TEHRAN: One of the chief beneficiaries of this week’s easing of sanctions on Iran is the country’s ruler – Supreme Leader Ayatollah Ali Khamenei.
Khamenei controls a massive business empire known as Setad that has invested in Iran’s petrochemical industry, which is now permitted to resume exports.
Under a six-month deal between Iran and world powers, Tehran has promised to scale back its nuclear development program in exchange for the suspension of certain economic sanctions, including curbs on the export of petrochemicals.
On Monday, the day the suspension of the restrictions took effect, the U.S. Treasury Department published a list of 14 Iranian petrochemical companies that previously had been sanctioned but are now permitted to do business abroad.
The list includes three firms that the department said last year are controlled by Setad – Ghaed Bassir Petrochemical Products Co, Marjan Petrochemical Co and Sadaf Petrochemical Assaluyeh Co.
In an emailed statement to Reuters, a spokesman for Setad said it only held shares in Ghaed Bassir Petrochemical. “Our investment ... in the petrochemical sector is minimal,” the spokesman said.
The easing of sanctions comes less than seven months after the Treasury Department added Setad and 37 companies the department said Setad oversees – including the three petrochemical firms – to a lengthy list of sanctioned Iranian entities. The Treasury described the action last June as an effort to target Iran’s leadership, and it accused Setad of being part of a scheme to circumvent U.S. and international sanctions.
In November, Reuters published a three-part series that detailed for the first time how Setad had become one of Iran’s richest and most powerful institutions, largely through the systematic seizure and sale of thousands of properties belonging to ordinary Iranians.
By the time Washington sanctioned Setad, it had morphed into a multi-billion-dollar business conglomerate that now holds stakes in nearly every sector of Iranian industry, including finance, oil and telecommunications.
Iran’s state news agency denounced the Reuters reports as “disinformation” intended to undermine public trust in the Islamic Republic’s institutions.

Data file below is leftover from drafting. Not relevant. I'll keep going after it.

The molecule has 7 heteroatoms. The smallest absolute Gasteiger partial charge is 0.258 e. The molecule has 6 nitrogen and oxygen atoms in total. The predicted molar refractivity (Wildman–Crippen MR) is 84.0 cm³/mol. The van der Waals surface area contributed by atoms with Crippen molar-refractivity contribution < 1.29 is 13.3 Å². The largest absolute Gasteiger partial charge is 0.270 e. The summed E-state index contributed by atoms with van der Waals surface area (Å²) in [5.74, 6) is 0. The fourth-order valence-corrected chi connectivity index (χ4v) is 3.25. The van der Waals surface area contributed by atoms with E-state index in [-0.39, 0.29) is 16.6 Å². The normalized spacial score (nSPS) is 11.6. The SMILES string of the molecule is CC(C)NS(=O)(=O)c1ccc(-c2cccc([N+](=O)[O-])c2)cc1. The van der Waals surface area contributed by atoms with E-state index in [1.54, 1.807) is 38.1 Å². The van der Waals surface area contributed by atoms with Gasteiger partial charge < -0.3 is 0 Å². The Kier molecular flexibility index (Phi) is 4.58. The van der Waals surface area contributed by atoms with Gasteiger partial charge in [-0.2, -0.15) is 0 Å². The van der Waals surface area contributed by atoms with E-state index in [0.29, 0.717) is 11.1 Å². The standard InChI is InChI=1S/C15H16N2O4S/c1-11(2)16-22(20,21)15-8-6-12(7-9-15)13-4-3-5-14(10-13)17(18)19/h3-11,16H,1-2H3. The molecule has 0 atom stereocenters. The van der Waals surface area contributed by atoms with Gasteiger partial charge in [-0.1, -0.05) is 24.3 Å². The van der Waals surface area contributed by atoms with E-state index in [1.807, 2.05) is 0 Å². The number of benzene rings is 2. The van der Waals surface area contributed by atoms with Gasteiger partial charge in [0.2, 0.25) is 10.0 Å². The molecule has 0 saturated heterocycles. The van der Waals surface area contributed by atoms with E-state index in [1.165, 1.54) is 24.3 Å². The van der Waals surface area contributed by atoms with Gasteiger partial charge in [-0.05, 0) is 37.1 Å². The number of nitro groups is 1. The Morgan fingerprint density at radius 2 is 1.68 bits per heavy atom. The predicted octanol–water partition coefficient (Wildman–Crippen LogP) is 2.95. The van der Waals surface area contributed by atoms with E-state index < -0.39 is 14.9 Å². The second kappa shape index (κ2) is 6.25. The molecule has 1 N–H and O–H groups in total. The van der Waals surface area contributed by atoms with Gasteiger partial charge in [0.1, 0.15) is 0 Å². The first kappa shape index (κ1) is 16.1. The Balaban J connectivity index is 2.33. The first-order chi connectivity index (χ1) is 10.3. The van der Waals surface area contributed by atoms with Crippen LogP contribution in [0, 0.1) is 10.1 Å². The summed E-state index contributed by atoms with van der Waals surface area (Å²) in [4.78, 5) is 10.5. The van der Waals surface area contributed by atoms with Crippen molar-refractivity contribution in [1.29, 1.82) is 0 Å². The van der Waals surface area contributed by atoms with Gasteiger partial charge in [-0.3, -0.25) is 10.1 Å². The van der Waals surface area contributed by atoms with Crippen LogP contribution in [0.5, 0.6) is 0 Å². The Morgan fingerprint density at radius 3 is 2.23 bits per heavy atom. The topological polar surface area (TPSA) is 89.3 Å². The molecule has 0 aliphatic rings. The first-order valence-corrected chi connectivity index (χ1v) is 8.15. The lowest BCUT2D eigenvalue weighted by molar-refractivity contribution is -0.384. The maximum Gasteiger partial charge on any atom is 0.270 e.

The conglomerate’s full name in Persian is Setad Ejraiye Farmane Hazrate Emam. Khamenei, who appoints its board of directors, is Iran’s top cleric and has final say on all governmental matters, including the preliminary nuclear accord. Iran and six powers – the United States, Russia, China, Britain, France and Germany – will try to reach a final agreement over the next six months. The West believes Iran wants to build atomic weapons. Iran has long said its nuclear program is for peaceful energy development.
Setad stands to profit from the preliminary agreement in ways besides the export of petrochemicals. The agreement makes it easier for Iran to import humanitarian goods, including medicine. Setad controls numerous Iranian pharmaceutical companies.
Washington targeted Iran’s petrochemical industry last year, with an Obama administration official saying the sector had become a significant source of Iran’s foreign earnings.
In an interview with Reuters this week, a Treasury Department official estimated that Iran would generate at most $1 billion in revenue from petrochemical exports over the next six months, and possibly much less, since it would not be in a position to sign any long-term contracts.
Dozens of petrochemical products are no longer under sanctions, including ammonia, methanol and chlorine. The suspension does not include finished products, such as plastic bags or tires. U.S. citizens and American-owned companies are still prohibited from doing most business with Iran.
The website of Ghaed Bassir Petrochemical, which makes plastic products, states that it has exported material to numerous countries, including South Africa, Italy, Britain, Germany, Turkey, Egypt, South Korea and China. A Setad subsidiary, Tadbir Energy Development Group, states on its website that it owns 80 percent of Ghaed Bassir.
An employee at Ghaed Bassir said company officials were not immediately available for comment.
Last June, the Treasury Department said Setad also controls Marjan Petrochemical, which is investing in methanol production, and Sadaf Petrochemical Assaluyeh, which makes rubber.
An official with Marjan told Reuters that “the sanctions didn’t hurt us very much.”
He said the company plans to continue discussions it has had in the past with companies in Italy and Denmark. “We’re still in the planning phase,” he said.